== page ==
2015 Nowcasts

In terms of Q4, there are likely to be a couple of important factors which may drag growth even lower than our current estimates. Firstly, the recent closure and disruption to the Forth Road Crossing is likely to impact economic activity on the East Coast. While various numbers have been quoted in the media in recent weeks, the true impact will be reflected in the Q4 GVA estimates, official first estimates of which will be available in mid-April 2016.

Secondly, performance in Q4 is to some extent dependent upon footfall in shops over the important Christmas period (itself a reflection of underlying consumer confidence), and while overall employment numbers may look good, under-employment issues persist.

Looking forward to 2016, a few issues stand out. The first of these is the low oil price which is having a pronounced effect on the economy of the North East of Scotland. Towards the end of December Brent was trading at $36-39 (see first chart below, courtesy of Nasdaq).


Nasdaq brent

Similarly, the next chart (also courtesy of Nasdaq) illustrates Brent prices over the past 10 years, illustrating that Brent is now at or around its lowest price in that time period. This is not the place to engage in a debate about the nature and cause of the significant drop in the Oil price in the past year or more, nevertheless it is clear that something significant is going to be required to reverse the current low price in the Oil market. Additionally, while the Brent price is at or around levels seen towards the end of 2009, there are two important differences. The first is that forecasts of oil prices by the International Energy Agency and others generally expect that the oil price will continue around its current level through 2016. The second is that the costs of extraction activity in the UK Continental Shelf have increased over the period, placing a squeeze on the value per barrel extracted.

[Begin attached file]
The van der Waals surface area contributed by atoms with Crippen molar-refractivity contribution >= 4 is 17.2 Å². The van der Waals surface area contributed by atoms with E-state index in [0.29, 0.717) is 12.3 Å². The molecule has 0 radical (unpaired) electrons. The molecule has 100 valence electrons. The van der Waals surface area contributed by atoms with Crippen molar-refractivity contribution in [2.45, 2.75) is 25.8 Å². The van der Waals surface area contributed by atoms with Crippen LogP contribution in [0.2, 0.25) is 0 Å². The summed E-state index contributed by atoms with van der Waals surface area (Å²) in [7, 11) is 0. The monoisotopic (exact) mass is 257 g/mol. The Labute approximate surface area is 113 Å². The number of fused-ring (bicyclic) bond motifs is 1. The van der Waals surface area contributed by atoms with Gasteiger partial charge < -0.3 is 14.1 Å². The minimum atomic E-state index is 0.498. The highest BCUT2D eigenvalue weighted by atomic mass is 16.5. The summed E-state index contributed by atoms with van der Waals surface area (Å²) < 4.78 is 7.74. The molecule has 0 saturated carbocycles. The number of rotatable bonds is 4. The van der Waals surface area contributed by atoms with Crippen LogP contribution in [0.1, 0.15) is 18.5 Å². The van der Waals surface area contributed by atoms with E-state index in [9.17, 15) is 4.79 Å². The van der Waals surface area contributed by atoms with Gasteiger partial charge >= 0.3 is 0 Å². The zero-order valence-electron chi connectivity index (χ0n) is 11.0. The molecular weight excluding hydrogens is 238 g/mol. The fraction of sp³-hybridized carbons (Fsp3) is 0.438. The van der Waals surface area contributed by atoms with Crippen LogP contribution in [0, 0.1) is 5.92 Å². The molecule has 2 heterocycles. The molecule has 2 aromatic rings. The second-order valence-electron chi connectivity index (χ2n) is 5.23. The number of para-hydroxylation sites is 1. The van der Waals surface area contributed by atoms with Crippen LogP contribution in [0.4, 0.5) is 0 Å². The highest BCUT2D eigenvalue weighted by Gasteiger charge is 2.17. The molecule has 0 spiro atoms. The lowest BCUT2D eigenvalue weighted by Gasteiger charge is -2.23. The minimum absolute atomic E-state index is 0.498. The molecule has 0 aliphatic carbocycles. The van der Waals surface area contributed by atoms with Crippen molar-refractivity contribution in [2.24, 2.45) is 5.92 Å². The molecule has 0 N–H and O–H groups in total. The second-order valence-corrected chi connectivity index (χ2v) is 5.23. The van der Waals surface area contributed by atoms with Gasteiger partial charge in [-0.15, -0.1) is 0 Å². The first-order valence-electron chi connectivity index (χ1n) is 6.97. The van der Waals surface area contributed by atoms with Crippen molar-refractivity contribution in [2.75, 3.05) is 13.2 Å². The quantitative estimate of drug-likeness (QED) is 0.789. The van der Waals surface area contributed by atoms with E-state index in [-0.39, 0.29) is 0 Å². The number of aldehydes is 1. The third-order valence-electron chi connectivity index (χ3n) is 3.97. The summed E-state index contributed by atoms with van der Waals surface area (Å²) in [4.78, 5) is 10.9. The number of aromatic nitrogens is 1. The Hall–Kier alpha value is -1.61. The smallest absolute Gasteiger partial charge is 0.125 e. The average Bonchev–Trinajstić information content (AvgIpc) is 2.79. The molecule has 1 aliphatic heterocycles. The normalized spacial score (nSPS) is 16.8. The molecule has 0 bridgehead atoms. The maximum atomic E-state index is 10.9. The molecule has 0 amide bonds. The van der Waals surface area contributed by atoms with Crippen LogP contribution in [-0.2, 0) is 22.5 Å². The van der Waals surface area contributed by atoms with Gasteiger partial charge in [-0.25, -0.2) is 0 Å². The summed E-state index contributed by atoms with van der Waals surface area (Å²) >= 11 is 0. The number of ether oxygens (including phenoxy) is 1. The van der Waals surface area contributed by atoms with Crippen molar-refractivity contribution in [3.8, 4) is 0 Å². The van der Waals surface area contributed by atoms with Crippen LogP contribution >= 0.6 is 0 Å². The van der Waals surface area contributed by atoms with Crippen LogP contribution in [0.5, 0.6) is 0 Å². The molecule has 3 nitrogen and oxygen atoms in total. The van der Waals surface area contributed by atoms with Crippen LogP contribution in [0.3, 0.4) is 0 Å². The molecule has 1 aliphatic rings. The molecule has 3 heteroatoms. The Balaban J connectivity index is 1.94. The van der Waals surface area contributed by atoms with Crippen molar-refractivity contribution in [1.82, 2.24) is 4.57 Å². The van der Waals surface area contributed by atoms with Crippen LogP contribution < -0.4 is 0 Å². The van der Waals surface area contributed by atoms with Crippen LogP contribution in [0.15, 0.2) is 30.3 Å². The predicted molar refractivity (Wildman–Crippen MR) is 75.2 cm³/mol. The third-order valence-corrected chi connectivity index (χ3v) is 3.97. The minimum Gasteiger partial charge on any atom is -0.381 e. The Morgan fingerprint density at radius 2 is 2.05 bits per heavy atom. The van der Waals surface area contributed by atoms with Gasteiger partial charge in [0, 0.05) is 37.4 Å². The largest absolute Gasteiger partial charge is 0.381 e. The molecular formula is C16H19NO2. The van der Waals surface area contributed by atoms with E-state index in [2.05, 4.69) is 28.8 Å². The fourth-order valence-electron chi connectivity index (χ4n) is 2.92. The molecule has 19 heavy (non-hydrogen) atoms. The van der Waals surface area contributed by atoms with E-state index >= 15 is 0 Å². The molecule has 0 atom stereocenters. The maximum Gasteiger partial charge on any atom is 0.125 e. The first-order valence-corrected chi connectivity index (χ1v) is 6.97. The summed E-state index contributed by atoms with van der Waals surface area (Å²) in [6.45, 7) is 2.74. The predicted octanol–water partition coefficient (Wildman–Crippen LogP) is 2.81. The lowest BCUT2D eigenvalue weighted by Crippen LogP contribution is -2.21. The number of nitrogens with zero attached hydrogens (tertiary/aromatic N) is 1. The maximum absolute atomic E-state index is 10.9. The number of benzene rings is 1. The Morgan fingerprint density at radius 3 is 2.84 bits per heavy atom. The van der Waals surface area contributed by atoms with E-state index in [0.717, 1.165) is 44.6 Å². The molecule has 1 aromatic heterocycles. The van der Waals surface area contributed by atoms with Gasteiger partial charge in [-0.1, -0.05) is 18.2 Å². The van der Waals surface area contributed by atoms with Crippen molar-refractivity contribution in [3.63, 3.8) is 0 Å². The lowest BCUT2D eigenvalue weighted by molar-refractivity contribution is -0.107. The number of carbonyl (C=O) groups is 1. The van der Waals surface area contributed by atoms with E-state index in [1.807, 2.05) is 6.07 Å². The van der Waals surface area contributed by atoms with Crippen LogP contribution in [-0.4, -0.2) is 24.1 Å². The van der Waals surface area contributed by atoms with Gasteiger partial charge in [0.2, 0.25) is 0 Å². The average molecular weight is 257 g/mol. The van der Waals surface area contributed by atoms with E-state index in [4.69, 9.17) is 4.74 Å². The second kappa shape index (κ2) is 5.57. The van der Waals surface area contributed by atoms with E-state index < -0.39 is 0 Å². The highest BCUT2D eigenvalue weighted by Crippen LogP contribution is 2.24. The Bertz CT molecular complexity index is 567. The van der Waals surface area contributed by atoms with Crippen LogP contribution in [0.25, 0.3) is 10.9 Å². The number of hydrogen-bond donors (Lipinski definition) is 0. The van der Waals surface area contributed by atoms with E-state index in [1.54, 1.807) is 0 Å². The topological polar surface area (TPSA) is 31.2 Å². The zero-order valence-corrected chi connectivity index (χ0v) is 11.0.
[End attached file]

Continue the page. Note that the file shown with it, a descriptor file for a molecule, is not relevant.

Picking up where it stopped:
Nasdaq brent 10y

Secondly, external demand is of central importance to an open economy like Scotland. While growth in the rest of the UK has remained reasonably strong through 2015, although recently revised down slightly, weakening of external demand is likely to be a continuing concern through 2016. The recent decision to raise the interest rates in the U.S.A. very slightly suggests some degree of confidence in the improvements in economic performance there, however continuing lacklustre growth in the Eurozone will remain a concern.

Thirdly, while the most recent official estimates of GVA for Scotland (which were for Q2) were disappointing, they did suggest remarkable growth in the Construction sector. To the extent that the final two quarters of 2015 saw any weakening in construction demand, we are likely to see this translate into overall weakening of economic growth.

For details of how the data mentioned above, and other “live” data on Scottish economic activity are used to construct our “nowcasts”, see the Methodology page.


[1] Note as explained in the methodological paper (here), we nowcast gross value added (GVA) rather than gross domestic product (GDP), because this is the regional equivalent of GDP which is produced, but we refer here to GDP for intuitive ease.